Sunday, November 21, 2004

Sunday November 21, 2004

Filed under: General — Tags: — m759 @ 11:00 AM

Today's Sermon:

The title of Cleanth Brooks's classic The Well Wrought Urn comes from a poem by John Donne:

We’ll build in sonnets pretty roomes;
As well a well wrought urne becomes
The greatest ashes, as half-acre tombes.

The Canonization

"A poem cannot exhaust reality, but it can arrest it: by manifesting a vision of experience available in no other way. This is only possible because, like a physical urn, it is a distinct substantial object: only by its difference from human experience can a poem represent that experience, even as the urn can be a metaphor for a poem only if it is not itself a poem. The alternative to 'crystalline closure' is not, then, an endless and chaotic 'repetition and proliferation,' but a structured relationship of significance."

The Old New Criticism and Its Critics, by R. V. Young, Professor of English at North Carolina State University

Related reading: At War with the Word, by R. V. Young.


"A musical composition in which the voices begin one after another, at regular intervals, successively taking up the same subject. It either winds up with a coda (tailpiece), or, as each voice finishes, commences anew, thus forming a perpetual fugue or round." — Webster's Revised Unabridged Dictionary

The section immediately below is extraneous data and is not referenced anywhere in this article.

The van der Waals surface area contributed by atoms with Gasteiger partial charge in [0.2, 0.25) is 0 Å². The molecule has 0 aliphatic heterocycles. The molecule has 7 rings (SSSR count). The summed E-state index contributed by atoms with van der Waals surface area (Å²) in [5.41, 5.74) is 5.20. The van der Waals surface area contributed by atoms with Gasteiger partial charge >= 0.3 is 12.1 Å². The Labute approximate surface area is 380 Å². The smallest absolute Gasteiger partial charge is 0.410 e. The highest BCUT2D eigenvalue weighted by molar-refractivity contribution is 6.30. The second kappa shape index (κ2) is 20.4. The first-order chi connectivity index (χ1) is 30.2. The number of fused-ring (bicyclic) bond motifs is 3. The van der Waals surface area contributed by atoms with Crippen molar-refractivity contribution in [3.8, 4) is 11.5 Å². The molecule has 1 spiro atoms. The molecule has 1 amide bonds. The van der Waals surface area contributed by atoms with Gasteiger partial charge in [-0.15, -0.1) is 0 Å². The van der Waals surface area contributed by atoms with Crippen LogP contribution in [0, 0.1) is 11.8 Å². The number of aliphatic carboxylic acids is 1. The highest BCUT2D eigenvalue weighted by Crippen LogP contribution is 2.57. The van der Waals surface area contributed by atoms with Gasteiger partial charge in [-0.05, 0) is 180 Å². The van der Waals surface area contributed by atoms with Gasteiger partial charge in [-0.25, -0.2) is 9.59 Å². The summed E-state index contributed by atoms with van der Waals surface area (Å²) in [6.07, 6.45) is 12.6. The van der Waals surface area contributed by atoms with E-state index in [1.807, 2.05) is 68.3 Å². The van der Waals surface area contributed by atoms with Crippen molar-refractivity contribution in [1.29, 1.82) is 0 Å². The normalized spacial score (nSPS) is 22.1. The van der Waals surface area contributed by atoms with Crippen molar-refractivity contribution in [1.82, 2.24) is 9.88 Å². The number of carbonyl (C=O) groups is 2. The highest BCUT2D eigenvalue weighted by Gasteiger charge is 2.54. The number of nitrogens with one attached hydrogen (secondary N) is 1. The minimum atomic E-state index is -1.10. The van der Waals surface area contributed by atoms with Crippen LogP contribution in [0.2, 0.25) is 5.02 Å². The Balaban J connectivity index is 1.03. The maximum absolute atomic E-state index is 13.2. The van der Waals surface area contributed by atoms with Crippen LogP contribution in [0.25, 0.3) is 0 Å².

The process of making a musical theme into a canon:

"The phrase continues almost uninterrupted and unvaried until the canonization of the theme…."

Program Notes for
   Greater Dallas Youth Orchestras,
   Sunday May 18, 2003, by Erin Lin
   on Symphony No. 3 in C Minor, Op. 78,
   by Camille Saint-Saëns


For more on this concept, see the Log24.net entries of July 16-31, 2004, and in particular the entries of July 25.

See, too, Theme and Variations, with its midi of Bach's

Fourteen Canons on the First Eight Notes of the Goldberg Ground.

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